Although I never met the man, he has made a lasting impression on my taste in films. It all started around 1964, when I was a student at Dartmouth College in Hanover, New Hampshire. I ran across the Spring 1963 issue of Film Culture magazine. Most of the contents was a 68 page article by Andrew Sarris, then movie reviewer for The Village Voice. I remember photocopying the entire article while several other students fumed at the time I took to set up every page perfectly. In the end, I had the best survey of the work of American filmmakers then available.
By the time I came out to Southern California, Sarris was working the same material into a book to be called The American Cinema: Directors and Directions, 1929-1968. The book became my bible, a guide to the real artists of the American cinema, the directors. In both the book and the Film Culture article, Sarris was adapting the work of critics at Cahiers du Cinéma and other French film magazines who were reacting to the French classical cinema and rediscovering American film.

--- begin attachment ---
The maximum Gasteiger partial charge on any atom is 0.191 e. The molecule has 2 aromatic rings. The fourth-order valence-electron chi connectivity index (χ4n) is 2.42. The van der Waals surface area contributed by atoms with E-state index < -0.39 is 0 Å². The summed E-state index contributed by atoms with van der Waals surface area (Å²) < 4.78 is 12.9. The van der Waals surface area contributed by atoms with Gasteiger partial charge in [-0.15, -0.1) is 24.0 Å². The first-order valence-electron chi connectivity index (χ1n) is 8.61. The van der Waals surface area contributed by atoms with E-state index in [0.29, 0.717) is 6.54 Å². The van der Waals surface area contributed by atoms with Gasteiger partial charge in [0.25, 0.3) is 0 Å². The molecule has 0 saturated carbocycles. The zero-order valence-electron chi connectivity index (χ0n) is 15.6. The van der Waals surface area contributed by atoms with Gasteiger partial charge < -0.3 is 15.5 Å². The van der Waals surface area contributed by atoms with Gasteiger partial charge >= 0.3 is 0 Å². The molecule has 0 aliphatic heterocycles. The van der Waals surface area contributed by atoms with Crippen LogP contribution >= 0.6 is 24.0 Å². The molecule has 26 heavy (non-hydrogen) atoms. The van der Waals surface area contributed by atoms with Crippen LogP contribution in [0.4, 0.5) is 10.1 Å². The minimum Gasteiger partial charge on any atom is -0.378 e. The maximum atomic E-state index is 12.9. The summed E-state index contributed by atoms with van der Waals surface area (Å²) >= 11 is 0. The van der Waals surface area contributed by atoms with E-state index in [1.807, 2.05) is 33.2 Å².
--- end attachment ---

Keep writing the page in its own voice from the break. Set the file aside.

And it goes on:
I and my fellow auteurists at the UCLA Film Department ran into heavy opposition from the faculty, especially from my thesis adviser, one Howard Suber, whose idea of film criticism was to do a shot-by-shot analysis of Orson Welles’s Citizen Kane. I quickly discovered that the people who were most opposed to the auteur theory were not terribly interested in seeing films. In fact, they did not know very much about film. Where my friends and I were viewing upwards of fifteen films a week, I doubt that most of the UCLA professors saw that many in a year.
Although over the years, my take on films has changed somewhat, I still love the great auteurs such as John Ford, Howard Hawks, Charley Chaplin, Josef Von Sternberg, Nicholas Ray, Orson Welles, Raoul Walsh, and Budd Boetticher. Now I am willing to admit that, in certain rare cases, the producer could be the main artist of the film. The only example I can think of offhand is Val Lewton, who as producer, created his own style that overrode such excellent directors as Jacques Tourneur, Mark Robson, and Robert Wise.
Yesterday, I attended the Cinecon 53 Classic Film Festival in Hollywood. The very best films were auteur classics: John Ford’s The Brat (1931), George Stevens’s Boys Will Be Boys (1932), and William S. Hart’s Shark Monroe (1918). But where I diverge from the auteurists is my enjoyment of some films by relative nobodies,. most particularly John Blystone’s Woman Chases Man (1937)—which ended up involving three directors and five writers—and Alfred S. Rogell’s No More Women (1934), itself a sequel to auteur director Raoul Walsh’s What Price Glory? (1926), starring the same leading actors.
There are indeed many terrible filmmakers whose work I would think nothing of walking out on. But at shows like Cinecon, there are some wonderful films by people I have never heard of.